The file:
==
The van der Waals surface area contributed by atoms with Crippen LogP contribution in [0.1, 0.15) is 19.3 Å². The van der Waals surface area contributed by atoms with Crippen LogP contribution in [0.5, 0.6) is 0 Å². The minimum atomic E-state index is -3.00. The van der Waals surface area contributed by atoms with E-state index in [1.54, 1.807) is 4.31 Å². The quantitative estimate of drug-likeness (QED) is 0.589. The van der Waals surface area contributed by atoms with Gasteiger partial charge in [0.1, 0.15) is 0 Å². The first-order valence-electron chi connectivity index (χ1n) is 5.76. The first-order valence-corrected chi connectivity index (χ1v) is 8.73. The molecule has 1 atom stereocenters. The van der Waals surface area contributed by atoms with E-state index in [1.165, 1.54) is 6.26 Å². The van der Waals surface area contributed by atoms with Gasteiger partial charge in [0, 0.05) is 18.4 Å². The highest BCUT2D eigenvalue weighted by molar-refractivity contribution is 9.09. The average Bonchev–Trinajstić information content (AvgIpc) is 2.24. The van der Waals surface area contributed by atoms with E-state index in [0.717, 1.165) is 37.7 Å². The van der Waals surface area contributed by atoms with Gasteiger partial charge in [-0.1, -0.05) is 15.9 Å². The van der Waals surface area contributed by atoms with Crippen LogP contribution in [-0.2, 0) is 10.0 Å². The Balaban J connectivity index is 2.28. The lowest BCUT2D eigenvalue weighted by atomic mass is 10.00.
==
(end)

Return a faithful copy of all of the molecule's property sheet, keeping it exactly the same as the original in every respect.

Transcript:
The van der Waals surface area contributed by atoms with Crippen LogP contribution in [0.1, 0.15) is 19.3 Å². The van der Waals surface area contributed by atoms with Crippen LogP contribution in [0.5, 0.6) is 0 Å². The minimum atomic E-state index is -3.00. The van der Waals surface area contributed by atoms with E-state index in [1.54, 1.807) is 4.31 Å². The quantitative estimate of drug-likeness (QED) is 0.589. The van der Waals surface area contributed by atoms with Gasteiger partial charge in [0.1, 0.15) is 0 Å². The first-order valence-electron chi connectivity index (χ1n) is 5.76. The first-order valence-corrected chi connectivity index (χ1v) is 8.73. The molecule has 1 atom stereocenters. The van der Waals surface area contributed by atoms with E-state index in [1.165, 1.54) is 6.26 Å². The van der Waals surface area contributed by atoms with Gasteiger partial charge in [0, 0.05) is 18.4 Å². The highest BCUT2D eigenvalue weighted by molar-refractivity contribution is 9.09. The average Bonchev–Trinajstić information content (AvgIpc) is 2.24. The van der Waals surface area contributed by atoms with E-state index in [0.717, 1.165) is 37.7 Å². The van der Waals surface area contributed by atoms with Gasteiger partial charge in [-0.1, -0.05) is 15.9 Å². The van der Waals surface area contributed by atoms with Crippen LogP contribution in [-0.2, 0) is 10.0 Å². The Balaban J connectivity index is 2.28. The lowest BCUT2D eigenvalue weighted by atomic mass is 10.00.